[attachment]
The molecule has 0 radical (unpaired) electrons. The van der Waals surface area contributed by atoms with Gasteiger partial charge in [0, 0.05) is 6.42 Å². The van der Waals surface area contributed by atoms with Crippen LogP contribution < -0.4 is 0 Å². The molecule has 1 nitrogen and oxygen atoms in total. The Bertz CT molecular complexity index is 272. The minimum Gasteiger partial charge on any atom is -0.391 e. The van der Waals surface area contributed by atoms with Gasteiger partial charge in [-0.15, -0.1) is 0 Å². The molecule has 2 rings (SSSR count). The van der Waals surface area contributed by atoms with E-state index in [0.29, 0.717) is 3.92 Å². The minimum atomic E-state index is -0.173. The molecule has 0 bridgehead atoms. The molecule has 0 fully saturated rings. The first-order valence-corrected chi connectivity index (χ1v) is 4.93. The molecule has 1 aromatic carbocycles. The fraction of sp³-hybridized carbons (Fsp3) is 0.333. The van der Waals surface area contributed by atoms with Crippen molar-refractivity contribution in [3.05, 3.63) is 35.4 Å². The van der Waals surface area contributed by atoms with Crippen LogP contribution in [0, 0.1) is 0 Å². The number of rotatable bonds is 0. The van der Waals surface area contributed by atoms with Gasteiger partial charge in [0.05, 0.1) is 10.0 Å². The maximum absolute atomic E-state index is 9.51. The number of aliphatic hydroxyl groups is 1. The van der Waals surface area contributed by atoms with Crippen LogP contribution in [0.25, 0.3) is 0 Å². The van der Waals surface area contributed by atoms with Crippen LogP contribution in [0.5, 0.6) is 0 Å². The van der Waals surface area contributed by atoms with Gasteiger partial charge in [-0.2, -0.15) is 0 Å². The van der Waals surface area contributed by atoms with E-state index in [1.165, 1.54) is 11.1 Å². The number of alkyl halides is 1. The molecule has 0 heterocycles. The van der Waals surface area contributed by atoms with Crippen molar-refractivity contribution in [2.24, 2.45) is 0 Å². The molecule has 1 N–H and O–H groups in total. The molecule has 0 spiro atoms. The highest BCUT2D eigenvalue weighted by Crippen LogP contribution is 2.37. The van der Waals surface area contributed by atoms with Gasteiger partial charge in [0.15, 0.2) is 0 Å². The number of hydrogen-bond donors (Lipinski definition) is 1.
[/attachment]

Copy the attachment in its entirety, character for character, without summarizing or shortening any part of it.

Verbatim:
The molecule has 0 radical (unpaired) electrons. The van der Waals surface area contributed by atoms with Gasteiger partial charge in [0, 0.05) is 6.42 Å². The van der Waals surface area contributed by atoms with Crippen LogP contribution < -0.4 is 0 Å². The molecule has 1 nitrogen and oxygen atoms in total. The Bertz CT molecular complexity index is 272. The minimum Gasteiger partial charge on any atom is -0.391 e. The van der Waals surface area contributed by atoms with Gasteiger partial charge in [-0.15, -0.1) is 0 Å². The molecule has 2 rings (SSSR count). The van der Waals surface area contributed by atoms with E-state index in [0.29, 0.717) is 3.92 Å². The minimum atomic E-state index is -0.173. The molecule has 0 bridgehead atoms. The molecule has 0 fully saturated rings. The first-order valence-corrected chi connectivity index (χ1v) is 4.93. The molecule has 1 aromatic carbocycles. The fraction of sp³-hybridized carbons (Fsp3) is 0.333. The van der Waals surface area contributed by atoms with Crippen molar-refractivity contribution in [3.05, 3.63) is 35.4 Å². The van der Waals surface area contributed by atoms with Crippen LogP contribution in [0, 0.1) is 0 Å². The number of rotatable bonds is 0. The van der Waals surface area contributed by atoms with Gasteiger partial charge in [0.05, 0.1) is 10.0 Å². The maximum absolute atomic E-state index is 9.51. The number of aliphatic hydroxyl groups is 1. The van der Waals surface area contributed by atoms with Crippen LogP contribution in [0.25, 0.3) is 0 Å². The van der Waals surface area contributed by atoms with Crippen LogP contribution in [0.5, 0.6) is 0 Å². The van der Waals surface area contributed by atoms with Gasteiger partial charge in [-0.2, -0.15) is 0 Å². The van der Waals surface area contributed by atoms with E-state index in [1.165, 1.54) is 11.1 Å². The number of alkyl halides is 1. The molecule has 0 heterocycles. The van der Waals surface area contributed by atoms with Crippen molar-refractivity contribution in [2.24, 2.45) is 0 Å². The molecule has 1 N–H and O–H groups in total. The molecule has 0 spiro atoms. The highest BCUT2D eigenvalue weighted by Crippen LogP contribution is 2.37. The van der Waals surface area contributed by atoms with Gasteiger partial charge in [0.15, 0.2) is 0 Å². The number of hydrogen-bond donors (Lipinski definition) is 1.